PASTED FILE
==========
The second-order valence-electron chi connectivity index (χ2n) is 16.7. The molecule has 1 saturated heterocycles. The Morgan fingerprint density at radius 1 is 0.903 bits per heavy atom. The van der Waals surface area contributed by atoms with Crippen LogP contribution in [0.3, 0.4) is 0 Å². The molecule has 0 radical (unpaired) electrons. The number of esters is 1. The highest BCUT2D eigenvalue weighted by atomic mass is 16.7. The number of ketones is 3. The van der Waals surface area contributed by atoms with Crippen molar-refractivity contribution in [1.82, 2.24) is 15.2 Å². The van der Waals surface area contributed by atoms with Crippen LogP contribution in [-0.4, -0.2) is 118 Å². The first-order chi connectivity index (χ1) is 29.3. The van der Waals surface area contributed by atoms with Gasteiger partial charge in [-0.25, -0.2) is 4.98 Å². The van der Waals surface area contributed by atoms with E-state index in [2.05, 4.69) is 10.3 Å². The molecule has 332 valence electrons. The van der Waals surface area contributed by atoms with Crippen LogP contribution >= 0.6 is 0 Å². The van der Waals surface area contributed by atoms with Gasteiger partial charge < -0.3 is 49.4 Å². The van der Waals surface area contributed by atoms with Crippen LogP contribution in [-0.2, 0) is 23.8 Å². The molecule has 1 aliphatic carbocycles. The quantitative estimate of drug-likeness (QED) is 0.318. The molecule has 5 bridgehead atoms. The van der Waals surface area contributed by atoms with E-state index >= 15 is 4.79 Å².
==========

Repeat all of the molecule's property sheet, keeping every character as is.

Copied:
The second-order valence-electron chi connectivity index (χ2n) is 16.7. The molecule has 1 saturated heterocycles. The Morgan fingerprint density at radius 1 is 0.903 bits per heavy atom. The van der Waals surface area contributed by atoms with Crippen LogP contribution in [0.3, 0.4) is 0 Å². The molecule has 0 radical (unpaired) electrons. The number of esters is 1. The highest BCUT2D eigenvalue weighted by atomic mass is 16.7. The number of ketones is 3. The van der Waals surface area contributed by atoms with Crippen molar-refractivity contribution in [1.82, 2.24) is 15.2 Å². The van der Waals surface area contributed by atoms with Crippen LogP contribution in [-0.4, -0.2) is 118 Å². The first-order chi connectivity index (χ1) is 29.3. The van der Waals surface area contributed by atoms with Gasteiger partial charge in [-0.25, -0.2) is 4.98 Å². The van der Waals surface area contributed by atoms with E-state index in [2.05, 4.69) is 10.3 Å². The molecule has 332 valence electrons. The van der Waals surface area contributed by atoms with Crippen LogP contribution >= 0.6 is 0 Å². The van der Waals surface area contributed by atoms with Gasteiger partial charge < -0.3 is 49.4 Å². The van der Waals surface area contributed by atoms with Crippen LogP contribution in [-0.2, 0) is 23.8 Å². The molecule has 1 aliphatic carbocycles. The quantitative estimate of drug-likeness (QED) is 0.318. The molecule has 5 bridgehead atoms. The van der Waals surface area contributed by atoms with E-state index >= 15 is 4.79 Å².